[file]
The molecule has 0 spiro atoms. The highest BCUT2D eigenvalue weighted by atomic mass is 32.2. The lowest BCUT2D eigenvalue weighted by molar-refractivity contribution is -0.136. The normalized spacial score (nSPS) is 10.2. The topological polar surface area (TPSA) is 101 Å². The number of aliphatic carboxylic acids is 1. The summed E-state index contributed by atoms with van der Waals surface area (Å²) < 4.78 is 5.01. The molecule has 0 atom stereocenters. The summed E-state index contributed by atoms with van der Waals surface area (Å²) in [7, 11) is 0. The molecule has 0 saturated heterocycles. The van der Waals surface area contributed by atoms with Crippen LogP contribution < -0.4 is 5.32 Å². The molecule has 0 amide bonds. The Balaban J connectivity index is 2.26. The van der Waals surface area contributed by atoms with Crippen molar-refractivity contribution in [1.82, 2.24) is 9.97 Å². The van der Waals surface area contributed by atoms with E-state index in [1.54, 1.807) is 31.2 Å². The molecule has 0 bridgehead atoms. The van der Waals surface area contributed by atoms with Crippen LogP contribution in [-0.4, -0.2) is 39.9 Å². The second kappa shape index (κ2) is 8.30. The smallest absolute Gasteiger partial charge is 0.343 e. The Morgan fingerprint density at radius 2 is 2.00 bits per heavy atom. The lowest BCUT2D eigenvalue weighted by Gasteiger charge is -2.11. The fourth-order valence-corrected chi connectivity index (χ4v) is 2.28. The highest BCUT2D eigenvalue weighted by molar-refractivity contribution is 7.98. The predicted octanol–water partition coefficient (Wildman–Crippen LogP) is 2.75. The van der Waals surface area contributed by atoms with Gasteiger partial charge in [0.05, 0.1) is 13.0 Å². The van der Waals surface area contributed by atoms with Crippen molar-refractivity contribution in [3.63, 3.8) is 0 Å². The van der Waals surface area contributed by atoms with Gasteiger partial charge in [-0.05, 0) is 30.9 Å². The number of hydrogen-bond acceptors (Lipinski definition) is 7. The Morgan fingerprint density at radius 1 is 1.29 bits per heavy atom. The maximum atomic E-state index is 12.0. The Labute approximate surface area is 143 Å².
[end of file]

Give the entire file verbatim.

The molecule has 0 spiro atoms. The highest BCUT2D eigenvalue weighted by atomic mass is 32.2. The lowest BCUT2D eigenvalue weighted by molar-refractivity contribution is -0.136. The normalized spacial score (nSPS) is 10.2. The topological polar surface area (TPSA) is 101 Å². The number of aliphatic carboxylic acids is 1. The summed E-state index contributed by atoms with van der Waals surface area (Å²) < 4.78 is 5.01. The molecule has 0 atom stereocenters. The summed E-state index contributed by atoms with van der Waals surface area (Å²) in [7, 11) is 0. The molecule has 0 saturated heterocycles. The van der Waals surface area contributed by atoms with Crippen LogP contribution < -0.4 is 5.32 Å². The molecule has 0 amide bonds. The Balaban J connectivity index is 2.26. The van der Waals surface area contributed by atoms with Crippen molar-refractivity contribution in [1.82, 2.24) is 9.97 Å². The van der Waals surface area contributed by atoms with E-state index in [1.54, 1.807) is 31.2 Å². The molecule has 0 bridgehead atoms. The van der Waals surface area contributed by atoms with Crippen LogP contribution in [-0.4, -0.2) is 39.9 Å². The second kappa shape index (κ2) is 8.30. The smallest absolute Gasteiger partial charge is 0.343 e. The Morgan fingerprint density at radius 2 is 2.00 bits per heavy atom. The lowest BCUT2D eigenvalue weighted by Gasteiger charge is -2.11. The fourth-order valence-corrected chi connectivity index (χ4v) is 2.28. The highest BCUT2D eigenvalue weighted by molar-refractivity contribution is 7.98. The predicted octanol–water partition coefficient (Wildman–Crippen LogP) is 2.75. The van der Waals surface area contributed by atoms with Gasteiger partial charge in [0.05, 0.1) is 13.0 Å². The van der Waals surface area contributed by atoms with Crippen molar-refractivity contribution in [3.63, 3.8) is 0 Å². The van der Waals surface area contributed by atoms with Gasteiger partial charge in [-0.05, 0) is 30.9 Å². The number of hydrogen-bond acceptors (Lipinski definition) is 7. The Morgan fingerprint density at radius 1 is 1.29 bits per heavy atom. The maximum atomic E-state index is 12.0. The Labute approximate surface area is 143 Å².